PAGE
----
Back to the contents
Before the NATO Summit
read in Macedonian


So here we are just days away from the NATO Summit in Chicago.  One thing lacking, as has been noted many times leading up to this summit, is that enlargement will not be on the agenda.  Which means that Macedonia, once again, will not be accepted as a member.  But Macedonia will be asked to continue contributing to NATO, guarding the camp without being able to sit inside the tent.

Last week the US Senate Foreign Affairs Committee held a hearing on NATO titled “NATO: Chicago and Beyond.”  In the testimony given by several diplomats, think-tank associates and professors, Macedonia was mentioned precious few times and almost always in respect to the same old tripe we’ve heard before: the name issue must be solved first.  Even Ian Brzezinski, Senior Fellow at the Atlantic Council, stated that “the Chicago Summit should be used to reanimate the vision of a Europe whole, free and secure as a guiding priority for the transatlantic relationship.  This vision has been largely sidelined since the 2008 summit in Bucharest.  While it may be too late to generate the consensus necessary for new invitations at Chicago, the summit should nonetheless leverage the process of enlargement forward, particularly concerning the candidacies of Macedonia, Montenegro and Georgia.” Unfortunately he also stated that the summit must be used to “underscore the urgency of resolving Macedonia dispute with Greece over the former’s name” without saying much else.  And James J. Townsend, Jr., Deputy Assistant Secretary of Defense for European and NATO Policy at the Department of Defense in Washington, DC didn’t mention Macedonia or even enlargement!

In another development, US Ambassador to NATO Ivo Daalder, at a meeting of the Council on Foreign Relations in Washington, DC, stated, according to the United Macedonian Diaspora, “that ‘the issue is very simple’ and that Macedonia would not be invited to NATO unless a ‘mutually satisfactory’ resolution of the name dispute is found with Greece.  He also stated: ‘Since Greece has insisted that it needs to resolve the name issue prior to being willing to say yes to an invitation ... an invitation will not be forthcoming.’  He added: ‘That is how this organization works.  We are not going to have the ICJ or anybody else telling NATO when and how it should take in new members.’” It is unfortunate that the US Ambassador to NATO is perfectly willing to acknowledge the International Court of Justice’s authority when it comes to Kosovo leaving Serbia, but is not willing to do so in this case.  I call that “selective morality.”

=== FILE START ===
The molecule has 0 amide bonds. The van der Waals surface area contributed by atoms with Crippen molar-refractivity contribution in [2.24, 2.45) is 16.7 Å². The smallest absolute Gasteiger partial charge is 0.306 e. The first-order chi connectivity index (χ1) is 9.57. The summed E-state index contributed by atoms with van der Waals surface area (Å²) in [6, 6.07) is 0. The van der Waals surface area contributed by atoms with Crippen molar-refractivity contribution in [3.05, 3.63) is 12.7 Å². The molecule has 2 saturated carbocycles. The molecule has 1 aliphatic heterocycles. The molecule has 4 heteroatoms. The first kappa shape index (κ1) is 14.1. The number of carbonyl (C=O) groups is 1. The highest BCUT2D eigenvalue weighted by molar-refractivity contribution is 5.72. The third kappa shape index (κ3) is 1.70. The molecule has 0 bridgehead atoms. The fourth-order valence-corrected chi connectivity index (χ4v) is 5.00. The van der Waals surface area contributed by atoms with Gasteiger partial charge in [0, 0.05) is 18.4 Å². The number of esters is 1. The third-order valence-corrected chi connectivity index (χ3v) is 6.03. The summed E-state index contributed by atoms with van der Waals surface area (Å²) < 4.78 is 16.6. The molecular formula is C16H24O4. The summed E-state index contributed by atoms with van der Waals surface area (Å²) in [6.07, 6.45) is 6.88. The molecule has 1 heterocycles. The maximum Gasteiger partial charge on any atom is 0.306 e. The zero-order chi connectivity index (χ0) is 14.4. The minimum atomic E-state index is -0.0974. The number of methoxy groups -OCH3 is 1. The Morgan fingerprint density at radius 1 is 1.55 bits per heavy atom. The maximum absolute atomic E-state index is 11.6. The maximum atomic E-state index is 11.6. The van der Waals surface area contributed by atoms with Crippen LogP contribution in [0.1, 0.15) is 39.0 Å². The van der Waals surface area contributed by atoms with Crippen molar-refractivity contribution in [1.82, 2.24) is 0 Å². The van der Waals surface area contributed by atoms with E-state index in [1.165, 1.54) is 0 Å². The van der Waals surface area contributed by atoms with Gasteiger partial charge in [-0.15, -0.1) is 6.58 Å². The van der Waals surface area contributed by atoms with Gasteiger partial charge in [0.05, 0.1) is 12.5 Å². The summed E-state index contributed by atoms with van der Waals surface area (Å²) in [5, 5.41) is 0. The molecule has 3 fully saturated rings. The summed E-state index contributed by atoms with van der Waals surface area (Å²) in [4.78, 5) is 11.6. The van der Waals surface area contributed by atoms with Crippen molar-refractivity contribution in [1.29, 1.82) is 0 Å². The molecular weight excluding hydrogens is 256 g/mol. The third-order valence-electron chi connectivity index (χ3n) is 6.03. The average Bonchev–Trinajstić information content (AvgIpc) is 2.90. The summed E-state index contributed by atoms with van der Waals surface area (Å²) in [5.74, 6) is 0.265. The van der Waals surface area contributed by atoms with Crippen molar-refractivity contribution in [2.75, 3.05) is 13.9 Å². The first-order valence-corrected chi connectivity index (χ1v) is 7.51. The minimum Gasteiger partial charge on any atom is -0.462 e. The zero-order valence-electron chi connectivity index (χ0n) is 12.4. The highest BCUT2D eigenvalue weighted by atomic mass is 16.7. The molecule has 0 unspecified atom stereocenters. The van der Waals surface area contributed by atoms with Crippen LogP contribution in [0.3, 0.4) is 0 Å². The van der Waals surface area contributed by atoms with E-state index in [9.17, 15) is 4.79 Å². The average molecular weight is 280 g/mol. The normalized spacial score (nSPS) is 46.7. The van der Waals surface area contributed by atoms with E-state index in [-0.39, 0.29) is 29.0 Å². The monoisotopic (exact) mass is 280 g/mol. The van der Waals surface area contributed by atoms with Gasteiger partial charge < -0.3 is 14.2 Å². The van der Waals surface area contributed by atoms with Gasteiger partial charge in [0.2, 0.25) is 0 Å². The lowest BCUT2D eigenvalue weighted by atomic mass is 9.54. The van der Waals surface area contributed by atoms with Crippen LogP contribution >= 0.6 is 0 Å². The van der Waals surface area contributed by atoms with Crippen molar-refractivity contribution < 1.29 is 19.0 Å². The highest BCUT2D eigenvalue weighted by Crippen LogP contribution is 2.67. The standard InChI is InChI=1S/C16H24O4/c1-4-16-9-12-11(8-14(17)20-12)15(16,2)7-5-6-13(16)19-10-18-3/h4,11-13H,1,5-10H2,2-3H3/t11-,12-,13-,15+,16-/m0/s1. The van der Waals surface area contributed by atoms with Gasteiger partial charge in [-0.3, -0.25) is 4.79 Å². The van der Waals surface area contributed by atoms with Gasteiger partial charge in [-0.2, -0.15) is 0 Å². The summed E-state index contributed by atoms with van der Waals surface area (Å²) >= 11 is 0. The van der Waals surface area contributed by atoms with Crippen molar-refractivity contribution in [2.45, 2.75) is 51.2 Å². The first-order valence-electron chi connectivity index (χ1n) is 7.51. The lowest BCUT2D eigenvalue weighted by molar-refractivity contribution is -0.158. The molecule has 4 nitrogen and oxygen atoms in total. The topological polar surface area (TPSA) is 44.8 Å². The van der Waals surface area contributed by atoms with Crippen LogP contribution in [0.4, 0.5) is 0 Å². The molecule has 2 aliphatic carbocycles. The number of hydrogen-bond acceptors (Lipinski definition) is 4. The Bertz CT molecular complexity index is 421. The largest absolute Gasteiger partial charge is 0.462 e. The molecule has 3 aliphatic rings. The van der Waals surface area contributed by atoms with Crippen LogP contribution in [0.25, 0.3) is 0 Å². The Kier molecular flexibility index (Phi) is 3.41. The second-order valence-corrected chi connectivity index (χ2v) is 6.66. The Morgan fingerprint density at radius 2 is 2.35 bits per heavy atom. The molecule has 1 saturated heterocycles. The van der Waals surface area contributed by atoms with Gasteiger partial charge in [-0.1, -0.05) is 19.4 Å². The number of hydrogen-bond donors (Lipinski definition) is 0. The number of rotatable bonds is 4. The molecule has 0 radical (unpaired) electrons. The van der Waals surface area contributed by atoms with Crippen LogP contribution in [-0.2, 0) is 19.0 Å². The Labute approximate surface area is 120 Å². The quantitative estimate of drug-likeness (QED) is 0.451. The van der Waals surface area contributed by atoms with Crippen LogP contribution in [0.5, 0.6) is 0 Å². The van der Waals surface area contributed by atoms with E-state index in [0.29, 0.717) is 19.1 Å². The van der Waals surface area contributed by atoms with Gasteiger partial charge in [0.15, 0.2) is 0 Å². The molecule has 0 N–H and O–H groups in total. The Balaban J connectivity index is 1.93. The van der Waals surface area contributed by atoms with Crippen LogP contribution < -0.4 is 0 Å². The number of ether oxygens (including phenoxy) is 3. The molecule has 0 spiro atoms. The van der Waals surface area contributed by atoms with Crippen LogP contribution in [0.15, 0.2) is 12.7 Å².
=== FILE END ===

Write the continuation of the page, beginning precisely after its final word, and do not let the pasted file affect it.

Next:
Back in Macedonia we saw more protests from the Macedonian Albanians.  But if it is the intent of the organizers of the protestors to cast a dark shadow over Macedonia’s NATO ambitions before the Summit, they have failed for NATO has long since grown accustomed to these farces and knows that such violent and ultimately useless protests are part and parcel of an open society.  And yet once again, the protestors (the vast majority of who are “useful fools” in the words of Lenin) showed the world that they have no arguments or merit to their cause, whatever it may be.

According to Reuters, the protestors claimed that the arrests were “an insult made by the Macedonian government against the Muslim Albanian people, an insult against their religious feelings.” My friend Mark Branov from the United Macedonian Diaspora, in a post on my Facebook page to this article, made an excellent point.  He said “So, maybe this is one of the key issues in the Balkans really, the problem of what can be reasonably referred to as an ‘insult,’ and how easily one can be insulted. In any case, freedom from insult is not a human right... a democratic society needs to include freedom of protest and freedom of speech, but with that comes the ‘freedom’ to peacefully be insulted, too.”

Finally, it is worth mentioning again that property was damaged and people were hurt and yet there were no arrests - that is remarkable restraint on behalf of the authorities - and of course wrong of the protestors.  While they would have every right to make arrests, that would inflame the situation further, creating more damage and hurting more people.   I have the highest respect for the police of the Ministry of Interior for their professionalism, courage and restraint in dealing with the protestors.

Copyright ©
Jason Miko
Designed & hosted by
Jurak OT Petrof Studio